Car He Learned to Drive in
Hexum grew up in Omaha, Nebraska, and his dad bought him a manual-transmission, reddish-orange 1979 Toyota Corolla.
The family cars all had manual transmissions. “Out here in L.A. you’ve got to have automatic because you’re sitting in traffic on hills, so clutching is too much, but in Omaha, we had sticks. In my parents’ car, it was just the normal way. I’ve always been good at them, but I don’t miss it, having automatic cars now,” he says.
Hexum’s dad taught him to drive. “I remember him saying, ‘You’ve got to let up on the clutch slowly, lots of gas.’ Of course, when you’re first driving a stick, you always have that thing where you let out the clutch too fast and don’t get enough gas and it just kills the car, but once you get the feel down, it’s second nature,” he says.
“I was so excited to drive. On my 15th birthday, we went and got my learner’s permit,” Hexum says. “I insisted on driving absolutely everywhere. And then on my 16th birthday, I got my driver’s license and loved my freedom. I would love to go out on the country roads outside of Omaha and drive out to the lake and take my friends. I’ve never really got into any bad accidents or anything.”
His utilitarian Corolla had a rusted-out floorboard with a hole in it, which came in handy in a pinch. “If there was somebody behind us and we had something in our pockets we shouldn’t have, we could drop it through a hole in the floorboard,” Hexum says with a laugh. “You know, a little baggy of something. But I was always very lucky, never got in trouble and came away unscathed.”
First Car Bought
When he got his first record contract at 23, Hexum took his portion and bought the 1969 Lincoln from an older man after seeing it in an ad.
“The Recycler was the Craigslist of its time, the analog version of want ads back then. That’s how I found this guy, and I think I paid $1,500 for this car,” he says. “I always loved the suicide doors and I mentioned that in a few different songs on our early albums. At that time, it was always about having huge subwoofers and driving slow and looking cool.”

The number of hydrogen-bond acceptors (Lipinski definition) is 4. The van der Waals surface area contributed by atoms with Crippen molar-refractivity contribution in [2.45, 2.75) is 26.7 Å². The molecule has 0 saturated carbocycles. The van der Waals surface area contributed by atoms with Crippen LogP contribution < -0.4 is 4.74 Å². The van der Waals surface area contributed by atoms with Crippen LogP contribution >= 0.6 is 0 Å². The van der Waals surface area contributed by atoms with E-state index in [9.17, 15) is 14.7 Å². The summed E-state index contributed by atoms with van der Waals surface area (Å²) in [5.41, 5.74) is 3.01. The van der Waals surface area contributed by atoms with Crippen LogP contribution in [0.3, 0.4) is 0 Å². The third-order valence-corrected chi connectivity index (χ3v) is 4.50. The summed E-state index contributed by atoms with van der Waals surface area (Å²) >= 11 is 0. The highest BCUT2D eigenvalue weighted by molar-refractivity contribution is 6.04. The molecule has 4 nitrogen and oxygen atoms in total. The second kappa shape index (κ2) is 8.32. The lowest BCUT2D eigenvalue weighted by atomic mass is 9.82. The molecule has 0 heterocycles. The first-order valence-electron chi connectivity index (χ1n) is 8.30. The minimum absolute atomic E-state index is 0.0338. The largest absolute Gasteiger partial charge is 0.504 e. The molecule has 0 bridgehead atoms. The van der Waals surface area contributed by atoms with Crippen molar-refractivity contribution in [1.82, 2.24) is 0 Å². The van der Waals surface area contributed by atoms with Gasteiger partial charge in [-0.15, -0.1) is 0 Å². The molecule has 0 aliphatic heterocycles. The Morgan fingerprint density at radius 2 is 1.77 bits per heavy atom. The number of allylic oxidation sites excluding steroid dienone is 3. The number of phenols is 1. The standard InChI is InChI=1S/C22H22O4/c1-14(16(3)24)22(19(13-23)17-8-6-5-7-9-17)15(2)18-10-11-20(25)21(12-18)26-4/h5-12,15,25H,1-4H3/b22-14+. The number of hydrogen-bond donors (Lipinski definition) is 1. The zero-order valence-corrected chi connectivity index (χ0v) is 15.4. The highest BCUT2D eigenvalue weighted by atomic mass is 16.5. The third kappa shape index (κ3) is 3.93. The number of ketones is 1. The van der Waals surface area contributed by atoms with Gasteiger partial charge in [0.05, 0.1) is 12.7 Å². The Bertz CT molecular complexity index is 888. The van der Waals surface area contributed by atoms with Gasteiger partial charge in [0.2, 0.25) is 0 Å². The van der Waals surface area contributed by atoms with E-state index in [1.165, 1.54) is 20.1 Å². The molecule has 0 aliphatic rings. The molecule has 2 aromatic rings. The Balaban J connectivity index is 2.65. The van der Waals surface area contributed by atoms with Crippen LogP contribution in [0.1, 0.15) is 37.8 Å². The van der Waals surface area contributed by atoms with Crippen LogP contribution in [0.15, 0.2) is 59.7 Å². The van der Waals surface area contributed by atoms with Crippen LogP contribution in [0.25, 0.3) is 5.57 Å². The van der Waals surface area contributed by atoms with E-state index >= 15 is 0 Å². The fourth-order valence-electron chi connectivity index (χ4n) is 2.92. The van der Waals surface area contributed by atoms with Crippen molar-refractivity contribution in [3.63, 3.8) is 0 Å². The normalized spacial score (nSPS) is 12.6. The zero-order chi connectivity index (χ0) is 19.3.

Right after he bought the Lincoln, he took it to Circuit City and bought a big subwoofer and 10-disc CD player and put all his hip-hop albums in there. “You could hear me coming a mile away, with the bass thumping. Now I think that’s really annoying, and I wouldn’t disturb the neighbors with my bass anymore,” he says.
But the car needed some work. Although it was already gold, he had it repainted. “But with lots of gold flakes in there, lots of metallic flakes, almost like a lowrider paint job,” he says.
The Lincoln was the band car for a while, because Hexum could fit a lot of gear in the trunk. When he first got the car, they had to go to Denver for a show, and he drove three of his bandmates there, along with some equipment.
“All four tires became flat and had to be replaced, so it was a fairly stressful ride, because I didn’t get new tires,” he says. “I was more interested in making the car look good, so I didn’t get new tires on it when I got the paint job. And then trying to drive it that much, it just got too hot and it blew. So one after another, having to pull over and get a spare and go to the next place, it was pretty stressful.”
But the Lincoln was a source of inspiration in his songs back then. “I would just drop it in there. Just talk about how cool I feel when I’m driving around in my car,” he says.